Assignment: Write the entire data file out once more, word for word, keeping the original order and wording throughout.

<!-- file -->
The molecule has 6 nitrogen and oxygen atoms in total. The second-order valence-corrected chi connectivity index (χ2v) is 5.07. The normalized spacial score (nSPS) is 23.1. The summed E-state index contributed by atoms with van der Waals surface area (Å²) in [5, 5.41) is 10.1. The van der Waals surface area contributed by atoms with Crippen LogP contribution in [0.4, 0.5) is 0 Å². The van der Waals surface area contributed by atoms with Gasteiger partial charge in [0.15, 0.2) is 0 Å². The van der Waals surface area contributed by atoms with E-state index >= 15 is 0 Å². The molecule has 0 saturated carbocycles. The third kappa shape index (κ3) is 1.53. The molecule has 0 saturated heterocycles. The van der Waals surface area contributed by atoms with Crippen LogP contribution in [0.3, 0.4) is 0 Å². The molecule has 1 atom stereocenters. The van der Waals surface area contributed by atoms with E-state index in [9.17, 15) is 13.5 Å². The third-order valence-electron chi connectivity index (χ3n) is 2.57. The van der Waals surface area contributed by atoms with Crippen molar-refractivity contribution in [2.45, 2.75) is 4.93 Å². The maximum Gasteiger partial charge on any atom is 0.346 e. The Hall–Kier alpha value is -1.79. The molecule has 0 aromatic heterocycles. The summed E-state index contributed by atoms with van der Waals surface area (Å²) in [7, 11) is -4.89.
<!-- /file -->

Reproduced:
The molecule has 6 nitrogen and oxygen atoms in total. The second-order valence-corrected chi connectivity index (χ2v) is 5.07. The normalized spacial score (nSPS) is 23.1. The summed E-state index contributed by atoms with van der Waals surface area (Å²) in [5, 5.41) is 10.1. The van der Waals surface area contributed by atoms with Crippen LogP contribution in [0.4, 0.5) is 0 Å². The van der Waals surface area contributed by atoms with Gasteiger partial charge in [0.15, 0.2) is 0 Å². The van der Waals surface area contributed by atoms with E-state index >= 15 is 0 Å². The molecule has 0 saturated carbocycles. The third kappa shape index (κ3) is 1.53. The molecule has 0 saturated heterocycles. The van der Waals surface area contributed by atoms with Crippen LogP contribution in [0.3, 0.4) is 0 Å². The molecule has 1 atom stereocenters. The van der Waals surface area contributed by atoms with E-state index in [9.17, 15) is 13.5 Å². The third-order valence-electron chi connectivity index (χ3n) is 2.57. The van der Waals surface area contributed by atoms with Crippen molar-refractivity contribution in [2.45, 2.75) is 4.93 Å². The maximum Gasteiger partial charge on any atom is 0.346 e. The Hall–Kier alpha value is -1.79. The molecule has 0 aromatic heterocycles. The summed E-state index contributed by atoms with van der Waals surface area (Å²) in [7, 11) is -4.89.